All animals have souls. Some even say plants have souls, though I think that goes a bit too far. Christians managed to grapple with heliocentrism, and now we'd laugh at the idea that such a thing would pose a challenge to religious faith. The same will eventually happen with evolution...

Is this the same for all articles of faith? If it appears contrary, we must be ready to reject it?

Why is current scientific though automatically correct? In contrast to a heliocentric universe, we have less evidence, and many more counter-theories.
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« Reply #55 on: April 29, 2012, 12:10:33 PM »

A theory that is contrary to the understanding of "first" humans, a soul (there was once a creature that was not human... and then it's kid earned a soul for being smart enough??), sin and death, etc.

All animals have souls. Some even say plants have souls, though I think that goes a bit too far. Christians managed to grapple with heliocentrism, and now we'd laugh at the idea that such a thing would pose a challenge to religious faith. The same will eventually happen with evolution...

Is this the same for all articles of faith? If it appears contrary, we must be ready to reject it?

Why is current scientific though automatically correct? In contrast to a heliocentric universe, we have less evidence, and many more counter-theories.

Actually, I am stubbornly waiting to read something that refutes the geocentric compatibility of Einstein's theory of general relativity. For example, from Martin Gardner's book, Relativity Simply Explained (Dover Books 1997; p.158):

"One could just as legitimately assume the Earth to be fixed and the entire universe, with its great spherical cloud of black-body radiation, to be moving. The equations are the same. Indeed, from the standpoint of relativity the choice of reference frame is arbitrary. Naturally, it is simpler to assume the universe is fixed and the Earth moving than the other way around, but the two ways of talking about the Earth’s relative motion are two ways of saying the same thing."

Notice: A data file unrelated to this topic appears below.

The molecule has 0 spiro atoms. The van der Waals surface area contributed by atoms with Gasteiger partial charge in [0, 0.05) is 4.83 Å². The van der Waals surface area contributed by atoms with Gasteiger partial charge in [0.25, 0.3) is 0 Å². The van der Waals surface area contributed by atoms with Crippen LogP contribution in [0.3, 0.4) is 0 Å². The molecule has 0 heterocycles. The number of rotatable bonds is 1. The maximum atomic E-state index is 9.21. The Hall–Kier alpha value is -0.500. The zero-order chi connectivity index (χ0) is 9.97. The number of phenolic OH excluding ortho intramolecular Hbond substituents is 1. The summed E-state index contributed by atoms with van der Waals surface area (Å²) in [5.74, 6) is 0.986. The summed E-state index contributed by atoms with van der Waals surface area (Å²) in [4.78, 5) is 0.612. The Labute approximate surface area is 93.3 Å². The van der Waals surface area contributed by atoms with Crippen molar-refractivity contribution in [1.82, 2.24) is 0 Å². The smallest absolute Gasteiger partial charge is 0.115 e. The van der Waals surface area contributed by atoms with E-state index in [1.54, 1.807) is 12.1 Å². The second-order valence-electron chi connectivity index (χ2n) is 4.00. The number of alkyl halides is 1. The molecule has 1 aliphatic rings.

Of course Sauron would probably just say that Martin Gardner is an idiot and leave it at that. There is a simplistic elegance to this argument but it is not fulfilling.

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« Reply #56 on: April 29, 2012, 05:11:05 PM »


All animals have souls.
All animals ARE souls.
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if Christ does and says x. And someone else does and says not x and you are ever in doubt, follow Christ.

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« Reply #57 on: April 29, 2012, 05:35:48 PM »

"Those whose faith has reached the experiential level".  Are you referring to hesychasm?   I fail to see how anyone can actually know God through all of that Greek philosophy which was employed by the Oecumenical Councils.
I don't know how you linked hesychasm with the ecumenical councils.

"Are you referring to hesychasm?" was meant to be separated in context from "I fail to see how anyone can actually know God through all of that Greek philosophy which was employed by the Oecumenical Councils."    

My bad, typing errors.   police

Fair enough.

The ecumenical councils weren't really meant to be a source of experiencing God. They made statements designed to guard against heresy.

Con-fusing the two is sort of like trying to analyse Da Vinci's artistic style by staring very hard at the watchman guarding the Mona Lisa.

I can understand your answer.  However, what makes something a heresy is unclear to me. Even though the Apostles were said to have had disciples, and they became ordained as Bishops later to lead the churches across the known world -- it's still easily possible for things to get lost in translation.  Just imagine a bunch of kids at a party, whispering a rumor in each other's ear.. and by the time it gets back to your ears, it was nothing at all like what you had actually stated.  Humans are naturally faulty creatures like that..
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« Reply #58 on: April 29, 2012, 05:46:18 PM »

Of course, it goes without saying that the faithful do not need proof and the for skeptics there will never be enough proof.